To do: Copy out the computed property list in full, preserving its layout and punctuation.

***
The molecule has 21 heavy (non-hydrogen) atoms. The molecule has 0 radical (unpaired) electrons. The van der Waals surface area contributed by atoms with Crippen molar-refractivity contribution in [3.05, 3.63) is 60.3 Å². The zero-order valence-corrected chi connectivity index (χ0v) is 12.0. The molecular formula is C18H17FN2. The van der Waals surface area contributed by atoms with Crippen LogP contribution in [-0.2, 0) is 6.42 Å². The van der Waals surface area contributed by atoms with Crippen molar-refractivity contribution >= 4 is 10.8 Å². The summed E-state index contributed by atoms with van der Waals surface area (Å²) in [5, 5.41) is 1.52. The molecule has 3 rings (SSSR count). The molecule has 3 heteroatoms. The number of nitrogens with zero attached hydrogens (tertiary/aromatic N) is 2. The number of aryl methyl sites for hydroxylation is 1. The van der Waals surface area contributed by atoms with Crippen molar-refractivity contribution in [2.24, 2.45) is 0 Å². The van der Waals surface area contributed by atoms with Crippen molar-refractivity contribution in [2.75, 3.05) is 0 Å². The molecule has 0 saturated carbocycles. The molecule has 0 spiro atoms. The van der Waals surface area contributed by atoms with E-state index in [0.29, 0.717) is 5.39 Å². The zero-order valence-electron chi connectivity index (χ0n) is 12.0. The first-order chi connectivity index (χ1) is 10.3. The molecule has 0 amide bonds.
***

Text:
The molecule has 21 heavy (non-hydrogen) atoms. The molecule has 0 radical (unpaired) electrons. The van der Waals surface area contributed by atoms with Crippen molar-refractivity contribution in [3.05, 3.63) is 60.3 Å². The zero-order valence-corrected chi connectivity index (χ0v) is 12.0. The molecular formula is C18H17FN2. The van der Waals surface area contributed by atoms with Crippen LogP contribution in [-0.2, 0) is 6.42 Å². The van der Waals surface area contributed by atoms with Crippen molar-refractivity contribution >= 4 is 10.8 Å². The summed E-state index contributed by atoms with van der Waals surface area (Å²) in [5, 5.41) is 1.52. The molecule has 3 rings (SSSR count). The molecule has 3 heteroatoms. The number of nitrogens with zero attached hydrogens (tertiary/aromatic N) is 2. The number of aryl methyl sites for hydroxylation is 1. The van der Waals surface area contributed by atoms with Crippen molar-refractivity contribution in [2.24, 2.45) is 0 Å². The van der Waals surface area contributed by atoms with Crippen molar-refractivity contribution in [2.75, 3.05) is 0 Å². The molecule has 0 saturated carbocycles. The molecule has 0 spiro atoms. The van der Waals surface area contributed by atoms with E-state index in [0.29, 0.717) is 5.39 Å². The zero-order valence-electron chi connectivity index (χ0n) is 12.0. The first-order chi connectivity index (χ1) is 10.3. The molecule has 0 amide bonds.